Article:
If you still have time before your children enter college, we suggest visiting a financial planner to assist in funding college education. Did you know:
Look into college expenses early to have a realistic estimate of costs versus what you can afford. Many families compromise with the child attending a junior college for two years and transferring to a four-year college as a way to control expenses.
Many parents find it difficult to stop contributing to their adult child’s support. Experts discuss whether this assistance helps or hinders the young adult’s ability to become financially independent and make wise choices feeling the Bank of Mom and Dad will always be there.
While 10 states and Washington, D.C. approved recreational marijuana, the federal government maintains cannabis as a Schedule One drug classification. It means on a federal level, it is illegal. Yet, you have states approving its use.
Much of cannabis sales are transacted in cash because of the Schedule One classification. This classification means federally regulated commerce systems (think banking, credit cards, etc.) cannot work with dispensaries or risk being indicted for money laundering. Sounds silly doesn’t it? The most obvious work around we’ve seen is dispensaries offering other services such as gardening supplies (grow marijuana), yoga classes, etc., as a way to obtain the use of credit cards and access to banks.
In the meantime, the states have no such qualms. In fact, seven of the 10 states tax cannabis. It has been a boon for governments. Below is list of 2018 revenue collected by state.
|$ 94 million
|$ 70 million
|$ 11 million
|$ 5 million
Washington, D.C., Maine, Michigan, and Vermont did not collect tax revenue.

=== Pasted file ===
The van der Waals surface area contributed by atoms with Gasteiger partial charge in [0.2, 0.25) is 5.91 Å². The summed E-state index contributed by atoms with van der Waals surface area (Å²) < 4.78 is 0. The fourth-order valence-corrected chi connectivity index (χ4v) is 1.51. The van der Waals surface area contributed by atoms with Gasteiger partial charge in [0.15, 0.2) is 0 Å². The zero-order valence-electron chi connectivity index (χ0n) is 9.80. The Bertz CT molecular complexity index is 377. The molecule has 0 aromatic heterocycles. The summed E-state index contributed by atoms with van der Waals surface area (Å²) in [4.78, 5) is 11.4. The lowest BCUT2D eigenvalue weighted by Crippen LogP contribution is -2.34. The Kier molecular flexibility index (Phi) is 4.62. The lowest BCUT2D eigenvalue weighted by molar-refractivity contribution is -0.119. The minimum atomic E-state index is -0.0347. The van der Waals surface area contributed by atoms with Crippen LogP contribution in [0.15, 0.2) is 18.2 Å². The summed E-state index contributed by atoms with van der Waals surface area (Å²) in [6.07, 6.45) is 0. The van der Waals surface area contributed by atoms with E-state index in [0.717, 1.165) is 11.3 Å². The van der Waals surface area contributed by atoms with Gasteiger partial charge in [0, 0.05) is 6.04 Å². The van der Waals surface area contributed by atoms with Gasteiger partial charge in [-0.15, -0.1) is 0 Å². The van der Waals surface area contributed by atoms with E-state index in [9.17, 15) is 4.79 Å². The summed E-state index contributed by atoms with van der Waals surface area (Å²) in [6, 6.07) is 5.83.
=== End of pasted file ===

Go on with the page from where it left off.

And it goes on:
According to Leafly, over 300,000 direct and indirect jobs have been created because of the legalization of recreational marijuana.
The statistics are now substantiating the trend we observe with our financial planning clients. Below is some interesting information from an analysis by Karen Benjamin Guzzo of Bowling Green State University, Department of Sociology.
According to studies by Manning & Smock 2002 and Kennedy & Bumpass 2008, cohabitation plays a larger role in a progression to marriage but marriage is not necessarily the outcome to cohabitation.
This is not just a young adult phenomenon. According to a study by Brown & Lee in the Journal of Gerontology, older adults also cohabitate. Based on the 2001 census (when the study was conducted), the number of cohabitating couples increased from 500,000 to 5 million between 1970 and 2000! This trend continues.
One of Jill’s pet peeves is the lack of training offered as part of financial planning education for people who live together and are not married as well as for people who decide to remain single.
The initial reason Financial Connections’ specialized in these types of “families” was its application to LGBT couples. Before gay couples could marry, in the eyes of the law they were two strangers. Planning is different for this type of couple/family. While LGBT members can marry, they don’t necessarily. Adults of all ages cohabitate and/or stay single. The knowledge we acquired previously continues to apply today – just to a mixed segment of people.
If you know someone who could use our planning expertise in this specialty, please don’t hesitate to pass along our contact information.